surprising his wines were much more Burgundian than many of his
- Key to quality Pinot seems to be:
- Cooler regions or sites debatably with a narrow diurnal
- An understanding of the Pinot Noir winemaking. Pre-fermentation
maceration, % of whole berries and or stems, subtle use of oak, and
above all access to the new Pinot Noir clones.
- The limiting factor has been access to the best clonal
material. MV6 has been the workhorse of many of the best Pinots but
is increasingly being replaced by Dijon clones 112, 113,114 and 115
and the intensely fruity 777.
- Today Pinot is so fashionable that wine enthusiasts site clonal
- In the beginning we simply looked for wines that were correct
with Pinot aromas and flavours.Now intensity, complexity, length
and structure are increasingly important.
- Ideally these wines have new world fruit purity coupled with
the complexity and structure of good Burgundy.
- Alcohol levels are around 13-13.5 % and are never as high as
those found commonly in California - nor arethey as intensely
fruity as Central Ottago.
9. COONAWARRA & MARGARET RIVERCABERNET SAUVIGNON/ MERLOT
- Cabernet like Shiraz is widely planted throughout
- Style varies greatly from the rich wines of warmer regions
through to the leaner wines from more marginal sites.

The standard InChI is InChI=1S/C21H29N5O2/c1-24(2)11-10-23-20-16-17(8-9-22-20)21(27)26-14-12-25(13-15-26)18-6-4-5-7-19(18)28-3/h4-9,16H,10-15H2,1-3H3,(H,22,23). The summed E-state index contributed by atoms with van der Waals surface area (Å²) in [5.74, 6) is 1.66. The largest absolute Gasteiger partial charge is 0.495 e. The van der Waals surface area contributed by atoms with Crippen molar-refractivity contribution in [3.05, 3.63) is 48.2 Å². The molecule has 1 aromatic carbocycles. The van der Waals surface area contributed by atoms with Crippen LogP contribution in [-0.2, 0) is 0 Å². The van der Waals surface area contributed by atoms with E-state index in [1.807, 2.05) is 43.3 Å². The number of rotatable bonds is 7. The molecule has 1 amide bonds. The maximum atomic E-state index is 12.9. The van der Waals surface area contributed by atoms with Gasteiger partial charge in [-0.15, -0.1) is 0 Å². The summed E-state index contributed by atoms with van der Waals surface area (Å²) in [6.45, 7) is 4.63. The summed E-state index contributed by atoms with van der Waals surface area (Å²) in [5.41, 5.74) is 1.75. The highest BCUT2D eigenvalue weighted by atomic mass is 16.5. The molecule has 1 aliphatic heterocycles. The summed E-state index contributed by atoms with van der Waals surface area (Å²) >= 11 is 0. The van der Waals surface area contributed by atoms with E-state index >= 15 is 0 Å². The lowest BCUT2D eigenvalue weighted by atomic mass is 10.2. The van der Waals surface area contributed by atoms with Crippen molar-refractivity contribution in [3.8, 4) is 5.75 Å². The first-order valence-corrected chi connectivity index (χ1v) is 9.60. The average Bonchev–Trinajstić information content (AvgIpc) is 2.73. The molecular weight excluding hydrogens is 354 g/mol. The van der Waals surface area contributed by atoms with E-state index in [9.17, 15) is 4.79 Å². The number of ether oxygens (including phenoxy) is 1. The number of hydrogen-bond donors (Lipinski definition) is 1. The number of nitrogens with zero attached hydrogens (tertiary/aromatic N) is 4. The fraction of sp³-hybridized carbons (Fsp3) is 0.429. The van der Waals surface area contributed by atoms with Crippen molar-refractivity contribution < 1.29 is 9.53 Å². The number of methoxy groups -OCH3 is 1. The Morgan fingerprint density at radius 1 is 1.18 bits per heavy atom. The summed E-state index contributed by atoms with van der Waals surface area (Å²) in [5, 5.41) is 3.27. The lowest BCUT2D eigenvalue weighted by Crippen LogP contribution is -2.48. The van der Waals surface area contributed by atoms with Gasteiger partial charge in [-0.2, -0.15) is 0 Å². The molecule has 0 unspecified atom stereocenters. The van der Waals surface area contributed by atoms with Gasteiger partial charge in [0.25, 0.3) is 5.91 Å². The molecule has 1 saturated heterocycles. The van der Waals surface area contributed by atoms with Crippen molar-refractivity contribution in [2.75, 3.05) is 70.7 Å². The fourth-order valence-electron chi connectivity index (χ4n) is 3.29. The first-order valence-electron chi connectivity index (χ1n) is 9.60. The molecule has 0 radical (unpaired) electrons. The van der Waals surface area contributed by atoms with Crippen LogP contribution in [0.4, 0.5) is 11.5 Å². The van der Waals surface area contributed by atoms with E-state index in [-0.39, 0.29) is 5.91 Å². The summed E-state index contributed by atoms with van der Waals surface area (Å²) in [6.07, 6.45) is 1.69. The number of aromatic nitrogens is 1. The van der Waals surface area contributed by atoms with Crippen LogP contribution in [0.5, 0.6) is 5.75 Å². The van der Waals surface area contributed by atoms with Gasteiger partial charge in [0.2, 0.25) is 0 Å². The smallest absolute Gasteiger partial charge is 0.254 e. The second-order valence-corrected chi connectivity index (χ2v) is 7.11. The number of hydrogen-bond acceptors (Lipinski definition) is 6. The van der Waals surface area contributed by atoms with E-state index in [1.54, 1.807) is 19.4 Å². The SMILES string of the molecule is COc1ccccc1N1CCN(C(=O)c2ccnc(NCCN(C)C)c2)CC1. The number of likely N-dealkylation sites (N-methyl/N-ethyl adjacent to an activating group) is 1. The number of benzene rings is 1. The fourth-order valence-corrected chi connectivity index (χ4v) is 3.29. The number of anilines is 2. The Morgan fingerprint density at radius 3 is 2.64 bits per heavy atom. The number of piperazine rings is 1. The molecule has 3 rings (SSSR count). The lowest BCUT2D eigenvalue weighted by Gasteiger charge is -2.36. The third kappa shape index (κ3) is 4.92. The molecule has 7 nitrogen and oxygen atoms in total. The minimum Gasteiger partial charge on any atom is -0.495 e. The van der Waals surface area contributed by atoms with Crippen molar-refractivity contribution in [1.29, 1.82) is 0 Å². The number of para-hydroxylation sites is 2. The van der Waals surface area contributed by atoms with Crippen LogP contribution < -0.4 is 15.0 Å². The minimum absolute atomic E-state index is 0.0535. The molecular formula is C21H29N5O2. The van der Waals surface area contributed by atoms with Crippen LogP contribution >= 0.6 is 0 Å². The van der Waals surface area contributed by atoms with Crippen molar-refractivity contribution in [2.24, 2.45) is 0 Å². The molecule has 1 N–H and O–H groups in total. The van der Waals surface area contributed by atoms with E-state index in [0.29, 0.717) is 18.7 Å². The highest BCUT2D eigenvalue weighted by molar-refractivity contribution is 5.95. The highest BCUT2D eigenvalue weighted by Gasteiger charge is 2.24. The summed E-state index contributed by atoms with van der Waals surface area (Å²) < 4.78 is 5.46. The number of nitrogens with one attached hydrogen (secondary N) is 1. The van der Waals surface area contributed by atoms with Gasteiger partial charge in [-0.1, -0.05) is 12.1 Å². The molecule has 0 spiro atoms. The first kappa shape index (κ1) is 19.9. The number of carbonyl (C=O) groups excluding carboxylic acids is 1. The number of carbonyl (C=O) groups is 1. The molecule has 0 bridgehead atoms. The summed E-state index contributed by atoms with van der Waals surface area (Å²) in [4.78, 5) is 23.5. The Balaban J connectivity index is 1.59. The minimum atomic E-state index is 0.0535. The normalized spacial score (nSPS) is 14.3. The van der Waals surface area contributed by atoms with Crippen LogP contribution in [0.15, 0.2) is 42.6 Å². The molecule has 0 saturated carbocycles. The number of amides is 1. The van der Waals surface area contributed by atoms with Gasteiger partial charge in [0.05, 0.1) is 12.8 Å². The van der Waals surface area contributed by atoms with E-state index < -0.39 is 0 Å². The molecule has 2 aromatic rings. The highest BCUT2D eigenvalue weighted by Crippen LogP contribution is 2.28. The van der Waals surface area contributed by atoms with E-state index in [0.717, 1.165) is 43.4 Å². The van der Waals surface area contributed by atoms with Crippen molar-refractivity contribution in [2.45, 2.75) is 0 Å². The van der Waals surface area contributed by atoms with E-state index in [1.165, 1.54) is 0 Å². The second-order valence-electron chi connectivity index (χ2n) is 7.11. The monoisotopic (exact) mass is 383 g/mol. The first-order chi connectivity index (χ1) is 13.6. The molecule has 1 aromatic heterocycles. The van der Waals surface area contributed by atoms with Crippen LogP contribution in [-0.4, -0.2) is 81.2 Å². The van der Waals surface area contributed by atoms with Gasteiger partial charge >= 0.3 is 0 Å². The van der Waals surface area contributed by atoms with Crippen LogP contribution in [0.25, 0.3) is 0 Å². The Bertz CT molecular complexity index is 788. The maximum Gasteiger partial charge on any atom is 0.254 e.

- Merlot is planted widely and has proved successful blended with
Cabernet. Far less convincing as a straight varietal.
- Due to the international demand and focus on Aussie Shiraz ,
Cabernet has become the poor relation.
- Shiraz has tended to overshadow the real quality of the best
- The two most famous regions are Coonawarra in South Australia
and Margaret River in Western Australia. There is intense rivalry
between the two which has resulted in better wines in both
- Margaret River has a strong maritime influence and has red
- Coonawarra is less maritime, has their famous terra rosa soils
- red brown earth over limestone.
- Simply put Coonawarra has very pure fruit expression of
Cabernet whilst Margaret River has greater earthiness and
- Both regions have small producers but Coonawarra is more
dominated by the larger companies. In the 80s and early 90s
Coonawarra somewhat lost its way. The large vineyards became highly
mechanised, in particular the use of mechanical pruning.
- Moreover many of the wines were big and powerful concentrated
by saignee and heavy oak ageing. Process overshadowed variety today
there is a welcomed return to purer, finer and better balanced
10. Indisputably Shiraz has driven Australias international
success.It is grown wildly and styles vary greatly depending upon
region and winemaking philosophy. SHIRAZ 11. HUNTER VALLEY
- One of our most idiosyncratic styles almost always medium
bodied and often with a distinctive savoury earthiness, almost
- Somewhat of an acquired taste but one of Australias most unique
- Rarely, if ever shows the chocolately characters of Barossa or
- Climate is warm and humid with a short growing season resulting
in low alcohol, anthocyannins and resultant colour.
12. GRAMPIANS SHIRAZ
- Provescool climate Shiraz is far from a recent phenomena.
- The Grampians especially around the Great Western has been